Audi Q2 Review 2023
Audi Q2 At A Glance
Insurance Groups are between 13–27
On average it achieves 81% of the official MPG figure
When the Audi Q2 first arrived way back in 2016 many people questioned why it was needed. After all, Audi already had the small SUV sector all sewn up with the Q3. But several years on from launch, as we revisit it in this review, it makes more sense than ever given the vast number of similarly-sized, raised-up models proving immensely popular with buyers.
The Q2 has everything we've come to expect from an Audi. It's comfortable, quiet, extremely well-made and available with a decent amount of technology. But its pricing looks steep next to non-premium small SUVs such as the Ford Puma and Volkswagen T-Roc - so you’ll have to really want that Audi badge to justify one.
The Q2 is an older design now, being loosely based on the previous-generation A3. That means it's smaller than you might expect, being substantially shorter than the current A3 and more similar in size to supermini-based SUVs. There was a facelift in 2020, but it's very light, mainly focused on raising the standard kit level.
Inside, the Q2 is typical Audi, albeit from around five years ago. The dashboard is very classily and clearly arranged, with intuitive controls and a high quality feel, plus there are some stylish touches like illuminated inlays and posh-feeling air vents. Rear legroom is tight so taller adults might struggle get comfortable, though children will be fine.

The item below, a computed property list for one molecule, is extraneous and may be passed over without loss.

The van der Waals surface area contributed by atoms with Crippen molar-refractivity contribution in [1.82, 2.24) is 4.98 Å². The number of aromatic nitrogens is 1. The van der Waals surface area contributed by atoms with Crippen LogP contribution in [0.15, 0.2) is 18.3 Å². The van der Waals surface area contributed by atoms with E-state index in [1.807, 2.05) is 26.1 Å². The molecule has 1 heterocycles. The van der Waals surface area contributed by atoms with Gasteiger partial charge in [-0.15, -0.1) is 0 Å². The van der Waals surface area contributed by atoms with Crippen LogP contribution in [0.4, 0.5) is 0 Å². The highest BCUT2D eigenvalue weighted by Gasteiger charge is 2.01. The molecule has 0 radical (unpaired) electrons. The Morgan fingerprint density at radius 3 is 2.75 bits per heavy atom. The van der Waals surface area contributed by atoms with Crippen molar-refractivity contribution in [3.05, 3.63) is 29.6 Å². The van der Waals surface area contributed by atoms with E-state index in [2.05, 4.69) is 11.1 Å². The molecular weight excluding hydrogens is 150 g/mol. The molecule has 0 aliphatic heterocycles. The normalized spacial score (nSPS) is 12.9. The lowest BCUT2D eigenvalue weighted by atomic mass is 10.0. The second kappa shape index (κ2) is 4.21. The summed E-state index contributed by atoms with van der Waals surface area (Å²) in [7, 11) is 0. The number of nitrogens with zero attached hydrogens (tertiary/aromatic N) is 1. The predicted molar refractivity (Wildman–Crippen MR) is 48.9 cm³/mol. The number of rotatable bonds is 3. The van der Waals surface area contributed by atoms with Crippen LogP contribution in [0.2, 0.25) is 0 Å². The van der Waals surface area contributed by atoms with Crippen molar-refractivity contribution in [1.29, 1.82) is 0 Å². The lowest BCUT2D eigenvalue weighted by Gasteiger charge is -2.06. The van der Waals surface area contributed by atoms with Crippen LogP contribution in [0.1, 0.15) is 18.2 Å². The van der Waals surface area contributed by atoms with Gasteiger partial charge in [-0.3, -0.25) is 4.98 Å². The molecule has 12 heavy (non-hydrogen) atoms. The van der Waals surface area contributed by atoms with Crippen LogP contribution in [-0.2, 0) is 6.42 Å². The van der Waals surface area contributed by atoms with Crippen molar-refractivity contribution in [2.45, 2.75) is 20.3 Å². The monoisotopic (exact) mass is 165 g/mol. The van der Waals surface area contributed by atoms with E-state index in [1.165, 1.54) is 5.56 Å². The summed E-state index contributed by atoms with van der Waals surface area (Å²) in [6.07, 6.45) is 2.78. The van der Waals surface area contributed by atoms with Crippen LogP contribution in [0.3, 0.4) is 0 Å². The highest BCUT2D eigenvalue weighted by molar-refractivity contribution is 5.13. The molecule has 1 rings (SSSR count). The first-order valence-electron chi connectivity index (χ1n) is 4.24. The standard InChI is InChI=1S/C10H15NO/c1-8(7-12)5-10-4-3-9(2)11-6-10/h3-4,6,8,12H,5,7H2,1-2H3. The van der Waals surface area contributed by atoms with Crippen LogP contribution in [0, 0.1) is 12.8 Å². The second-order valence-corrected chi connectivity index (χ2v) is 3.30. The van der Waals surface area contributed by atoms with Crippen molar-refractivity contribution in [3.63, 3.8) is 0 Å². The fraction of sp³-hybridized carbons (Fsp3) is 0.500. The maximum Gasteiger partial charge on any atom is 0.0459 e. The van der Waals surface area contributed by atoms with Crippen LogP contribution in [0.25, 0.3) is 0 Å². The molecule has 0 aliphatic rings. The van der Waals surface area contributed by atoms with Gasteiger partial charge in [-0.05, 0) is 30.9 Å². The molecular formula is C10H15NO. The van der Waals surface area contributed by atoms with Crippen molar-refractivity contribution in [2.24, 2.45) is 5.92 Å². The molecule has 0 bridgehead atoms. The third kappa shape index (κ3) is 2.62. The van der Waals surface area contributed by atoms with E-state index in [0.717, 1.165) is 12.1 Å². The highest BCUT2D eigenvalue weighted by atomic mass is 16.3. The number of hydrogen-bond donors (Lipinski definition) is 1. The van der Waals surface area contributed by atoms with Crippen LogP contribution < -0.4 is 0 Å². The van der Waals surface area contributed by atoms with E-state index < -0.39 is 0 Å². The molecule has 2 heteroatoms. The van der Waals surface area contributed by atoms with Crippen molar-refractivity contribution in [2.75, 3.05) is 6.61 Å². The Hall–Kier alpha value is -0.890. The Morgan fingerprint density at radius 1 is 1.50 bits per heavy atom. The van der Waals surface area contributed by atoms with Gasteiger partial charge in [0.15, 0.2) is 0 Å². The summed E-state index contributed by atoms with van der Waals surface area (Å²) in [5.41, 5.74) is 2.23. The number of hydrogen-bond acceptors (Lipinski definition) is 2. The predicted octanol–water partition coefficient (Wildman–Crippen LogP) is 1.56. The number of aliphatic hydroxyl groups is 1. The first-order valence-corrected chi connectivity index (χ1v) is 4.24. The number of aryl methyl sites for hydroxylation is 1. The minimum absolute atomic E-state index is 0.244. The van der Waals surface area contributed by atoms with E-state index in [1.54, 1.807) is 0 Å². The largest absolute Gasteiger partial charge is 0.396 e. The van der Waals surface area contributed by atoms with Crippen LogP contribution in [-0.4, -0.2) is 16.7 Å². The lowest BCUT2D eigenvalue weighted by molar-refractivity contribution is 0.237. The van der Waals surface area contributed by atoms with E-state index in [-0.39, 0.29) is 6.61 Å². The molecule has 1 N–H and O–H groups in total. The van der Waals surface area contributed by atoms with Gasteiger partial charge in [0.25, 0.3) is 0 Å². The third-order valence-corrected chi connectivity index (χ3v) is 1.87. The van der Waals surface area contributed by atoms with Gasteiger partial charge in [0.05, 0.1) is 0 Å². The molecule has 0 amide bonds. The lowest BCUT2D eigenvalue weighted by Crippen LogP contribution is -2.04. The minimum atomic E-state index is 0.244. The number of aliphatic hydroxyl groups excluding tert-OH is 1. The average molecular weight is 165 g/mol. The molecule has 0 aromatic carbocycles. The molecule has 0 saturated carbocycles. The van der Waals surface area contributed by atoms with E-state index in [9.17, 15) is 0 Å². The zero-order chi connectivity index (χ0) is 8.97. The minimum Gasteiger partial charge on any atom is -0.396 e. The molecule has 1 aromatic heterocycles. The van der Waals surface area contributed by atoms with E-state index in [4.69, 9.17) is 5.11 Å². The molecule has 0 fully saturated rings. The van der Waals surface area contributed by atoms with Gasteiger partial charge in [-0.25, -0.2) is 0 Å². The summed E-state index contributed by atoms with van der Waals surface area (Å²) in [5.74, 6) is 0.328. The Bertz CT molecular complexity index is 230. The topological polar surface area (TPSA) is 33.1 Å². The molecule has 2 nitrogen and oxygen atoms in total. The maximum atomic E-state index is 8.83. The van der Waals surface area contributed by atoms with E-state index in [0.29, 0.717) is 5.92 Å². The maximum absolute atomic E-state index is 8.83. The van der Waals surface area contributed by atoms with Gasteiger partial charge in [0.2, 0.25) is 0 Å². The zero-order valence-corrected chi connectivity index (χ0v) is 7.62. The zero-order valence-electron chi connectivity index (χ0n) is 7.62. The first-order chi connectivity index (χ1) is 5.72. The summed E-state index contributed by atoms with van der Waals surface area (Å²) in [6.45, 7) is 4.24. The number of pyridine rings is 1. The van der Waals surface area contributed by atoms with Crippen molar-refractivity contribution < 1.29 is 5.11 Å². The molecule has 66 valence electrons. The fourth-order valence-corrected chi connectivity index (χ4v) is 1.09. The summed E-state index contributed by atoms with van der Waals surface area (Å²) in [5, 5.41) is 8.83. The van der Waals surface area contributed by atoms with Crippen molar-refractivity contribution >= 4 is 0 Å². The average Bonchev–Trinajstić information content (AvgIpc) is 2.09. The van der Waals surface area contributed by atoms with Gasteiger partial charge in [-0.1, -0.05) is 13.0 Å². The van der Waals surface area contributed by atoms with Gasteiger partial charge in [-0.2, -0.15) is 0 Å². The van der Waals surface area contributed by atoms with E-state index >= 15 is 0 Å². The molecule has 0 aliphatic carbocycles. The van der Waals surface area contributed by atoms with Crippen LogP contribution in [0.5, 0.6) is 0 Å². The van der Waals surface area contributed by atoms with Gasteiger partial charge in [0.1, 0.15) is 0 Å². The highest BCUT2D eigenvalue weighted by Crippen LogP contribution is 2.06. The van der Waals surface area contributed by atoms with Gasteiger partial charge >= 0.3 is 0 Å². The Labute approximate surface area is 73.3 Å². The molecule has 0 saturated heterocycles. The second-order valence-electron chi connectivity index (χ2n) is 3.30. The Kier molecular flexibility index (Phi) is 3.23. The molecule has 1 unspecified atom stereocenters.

There are no complaints when it comes to the boot, though. At 405 litres it’s bigger than you might expect, so there’s plenty of space for shopping, holidays or pushchairs, and more than you'll find in many A3-sized hatchbacks.
On the road the Q2 drives in typical Audi style – with no drama and lots of competence. The handling is neat and manageable through bends, while the suspension treads the line between sporty firmness and comfort well, albeit with the occasional thump over a pothole if you go for higher spec models with larger wheels.
The engine range includes a 1.0 TFSI petrol that is ideal in town, but the 1.4 TFSI feels more in keeping with the upmarket approach, especially if you're going to be using your Q2 with a full complement of passengers on board. There is also a 1.6 TDI and a 2.0 TDI but all are cheap to run, with competitive emissions and fuel economy.
Standard equipment includes some useful features, such as Apple CarPlay, Android Auto and LED headlights. Earlier versions didn't come with cruise control as standard, but opt for a 2020-on models and there's a more comprehensive kit tally.
There are larger crossovers like the SEAT Ateca or Nissan Qashqai on offer for a similar amount of money as the Audi Q2 - and they will represent better value for many buyers. But if you don’t mind spending a pretty penny then the Audi Q2 is a more upmarket and desirable alternative to compact SUV options like the Nissan Juke or Peugeot 2008.